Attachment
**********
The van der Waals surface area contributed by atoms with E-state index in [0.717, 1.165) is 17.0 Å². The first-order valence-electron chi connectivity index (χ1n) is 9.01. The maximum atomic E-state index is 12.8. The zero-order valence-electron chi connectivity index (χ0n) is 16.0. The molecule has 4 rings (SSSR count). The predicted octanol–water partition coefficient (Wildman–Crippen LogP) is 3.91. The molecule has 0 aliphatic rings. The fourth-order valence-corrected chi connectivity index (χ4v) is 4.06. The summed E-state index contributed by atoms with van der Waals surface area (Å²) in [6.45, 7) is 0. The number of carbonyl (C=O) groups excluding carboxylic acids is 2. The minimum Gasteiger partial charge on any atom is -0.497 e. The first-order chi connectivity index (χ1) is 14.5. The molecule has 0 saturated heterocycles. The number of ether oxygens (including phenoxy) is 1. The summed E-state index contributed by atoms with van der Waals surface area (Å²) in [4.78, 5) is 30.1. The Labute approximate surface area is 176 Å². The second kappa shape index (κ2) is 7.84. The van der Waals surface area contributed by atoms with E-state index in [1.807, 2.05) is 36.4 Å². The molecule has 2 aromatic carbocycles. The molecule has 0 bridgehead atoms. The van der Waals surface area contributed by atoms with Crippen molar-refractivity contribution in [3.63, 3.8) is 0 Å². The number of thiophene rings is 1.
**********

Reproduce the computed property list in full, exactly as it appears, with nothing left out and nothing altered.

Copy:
The van der Waals surface area contributed by atoms with E-state index in [0.717, 1.165) is 17.0 Å². The first-order valence-electron chi connectivity index (χ1n) is 9.01. The maximum atomic E-state index is 12.8. The zero-order valence-electron chi connectivity index (χ0n) is 16.0. The molecule has 4 rings (SSSR count). The predicted octanol–water partition coefficient (Wildman–Crippen LogP) is 3.91. The molecule has 0 aliphatic rings. The fourth-order valence-corrected chi connectivity index (χ4v) is 4.06. The summed E-state index contributed by atoms with van der Waals surface area (Å²) in [6.45, 7) is 0. The number of carbonyl (C=O) groups excluding carboxylic acids is 2. The minimum Gasteiger partial charge on any atom is -0.497 e. The first-order chi connectivity index (χ1) is 14.5. The molecule has 0 saturated heterocycles. The number of ether oxygens (including phenoxy) is 1. The summed E-state index contributed by atoms with van der Waals surface area (Å²) in [4.78, 5) is 30.1. The Labute approximate surface area is 176 Å². The second kappa shape index (κ2) is 7.84. The van der Waals surface area contributed by atoms with E-state index in [1.807, 2.05) is 36.4 Å². The molecule has 2 aromatic carbocycles. The molecule has 0 bridgehead atoms. The van der Waals surface area contributed by atoms with Crippen molar-refractivity contribution in [3.63, 3.8) is 0 Å². The number of thiophene rings is 1.